Tuesday, October 1, 2013

Logline Critique Round 1 #14

TITLE: Amadine
GENRE: MG Fantasy

Determined to regain her father’s kingdom, Amadine travels a road filled with pirates, kidnappers, and, perhaps most terrifying, teenage girls. She discovers there is more to knowing who you are than just knowing your last name.


  1. I was with you until the teenage girls. Seeing that, I looked up to see if the MC was a boy. She isn't, which is fine, but I had to wonder why teenage girls were terrifying. The second sentence seems detached from the first, since I'm not sure how her last name and who she is ties in with the first.

    However, I'm still learning how to write loglines myself, so take what I say with a grain (or bucket) of salt.

  2. I agree with Martha. I think what trips me up the most about the "teenage girls" part is that at the mention of a kingdom, I pictured fairy tale landscape with a less-than-modern backdrop, and teenage girls don't seem to fit. It was a bit jarring.

    I really like the last sentence! I would suggest finding a way to reword so it connects to the first one, though. Standing on its own, it feels like a fragment of an idea.

  3. I know what you mean by being terrified of teenage girls. But while I get it, I agree that it might confuse readers.

  4. Why is she the only one determined to regain her father's kingdom?

    Not clear is this is humorous or scary. Is she nearly killed by pirates and kidnapers or is she tickled by pirates and teased by teenage girls? Or something else. I think you need to spell this out.

    I'd remove this sentence: She discovers there is more to knowing who you are than just knowing your last name, which goes in a query letter. Instead, put in this sentence what the risks are if she fails? Death? Tar and feathering? Something else?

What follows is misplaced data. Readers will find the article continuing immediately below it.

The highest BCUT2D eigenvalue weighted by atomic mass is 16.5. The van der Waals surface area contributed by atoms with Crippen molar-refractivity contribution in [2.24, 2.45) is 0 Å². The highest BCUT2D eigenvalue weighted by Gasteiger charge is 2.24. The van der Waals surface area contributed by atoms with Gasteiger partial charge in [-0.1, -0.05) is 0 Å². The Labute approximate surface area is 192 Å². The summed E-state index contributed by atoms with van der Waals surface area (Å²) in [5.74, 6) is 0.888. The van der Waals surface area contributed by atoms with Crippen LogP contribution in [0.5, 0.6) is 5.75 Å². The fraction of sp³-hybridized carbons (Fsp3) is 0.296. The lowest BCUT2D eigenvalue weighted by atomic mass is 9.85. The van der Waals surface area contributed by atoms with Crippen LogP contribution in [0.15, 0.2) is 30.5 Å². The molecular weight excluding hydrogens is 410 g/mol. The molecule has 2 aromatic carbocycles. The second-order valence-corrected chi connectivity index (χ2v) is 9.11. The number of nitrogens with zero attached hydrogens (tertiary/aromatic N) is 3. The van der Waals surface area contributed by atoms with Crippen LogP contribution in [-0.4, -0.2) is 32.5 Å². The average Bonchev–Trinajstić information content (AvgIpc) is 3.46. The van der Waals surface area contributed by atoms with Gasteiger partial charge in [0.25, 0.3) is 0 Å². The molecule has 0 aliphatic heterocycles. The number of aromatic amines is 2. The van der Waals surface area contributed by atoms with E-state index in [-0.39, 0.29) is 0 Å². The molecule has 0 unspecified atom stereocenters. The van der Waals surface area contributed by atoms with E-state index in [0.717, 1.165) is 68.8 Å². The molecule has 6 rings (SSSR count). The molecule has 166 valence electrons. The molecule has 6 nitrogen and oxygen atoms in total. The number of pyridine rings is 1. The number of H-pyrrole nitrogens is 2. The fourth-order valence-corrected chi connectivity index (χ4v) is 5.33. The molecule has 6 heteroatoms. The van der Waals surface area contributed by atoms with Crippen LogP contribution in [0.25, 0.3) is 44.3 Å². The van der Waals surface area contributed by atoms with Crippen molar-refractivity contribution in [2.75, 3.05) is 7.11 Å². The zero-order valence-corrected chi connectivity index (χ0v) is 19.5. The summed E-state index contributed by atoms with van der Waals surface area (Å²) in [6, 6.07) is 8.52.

5. I like this opening line although it would be stronger if you gave us a reason why she finds teenage girls terrifying (isn't she one?)

    The final line is cliche and doesn't tells us anything about her journey.
    What does she have to lose here? Why does she HAVE to win?

    Good luck!

  6. Personally, I liked the juxtaposition of the pirates, kidnappers and teenage girls. I think you've got the goal and the stakes of failing to regain her father's kingdom, but nothing personal about Amandine that explains her reasons for wanting it. (Beyond the basic: who doesn't want a kingdom?) Maybe the matter rests in Amandine's personality and not some outside force.

    To use a familiar example, in Lord of the Rings, Aragorn is the rightful king of Gondor, but seems more afraid of his own weakness in face of the job, than all the orcs, Dark Lord Sauron's and traitorous wizards that would try and stop him. Just something to think about.

    Maybe Amandine can't bear the thought of failing her father. Or, maybe she is searching for her own identity in the quest. The line about knowing who she is made me think the stakes are internal (like Aragorn's) as much as external.

  7. I was certainly terrified of teenage girls when I was one, so I get that. But why is this the case for her particularly? Was she isolated as a child? Is she just shy?

    The second sentence lost me. It feels like you're telling me the theme, which belongs in a query (if it belongs anywhere), rather than the conflict or the consequnces.

  8. I'm going to have to second what most of the folks here have already said--the part about the 'teenage girls' had me baffled . . .

    The second sentence also doesn't seem to follow from the first, although I think I might have a glimmer of what you're getting at.

    Does the fact that Amadine is going to regain her father's kingdom mean she's just recently found out who she is--i.e. what her last name is, and that having that name means she's the heir?

    If that's the case, it looks like you need to find a way to make this clearer, and also to show how acquiring the deeper 'self-knowledge' that's even more important than her name and title could be the result of tackling the challenges she faces.

  9. Teenage girls--that made me laugh! Good logline!

  10. This is the best MG logline I've read. We know the problem in the first few words and we know her enemies. However, the last sentence dropped me out of the pitch. Inner knowledge and retrospection is too obviously more significant than her name. We need better philosophy24a to keep us interested.

  11. I think you haven't taken this far enough. She sets out to regain her father's kingdom and learns about herself along the way. DOes she regain her father's kingdom? Who does she have to take it from? What does she do to regain it?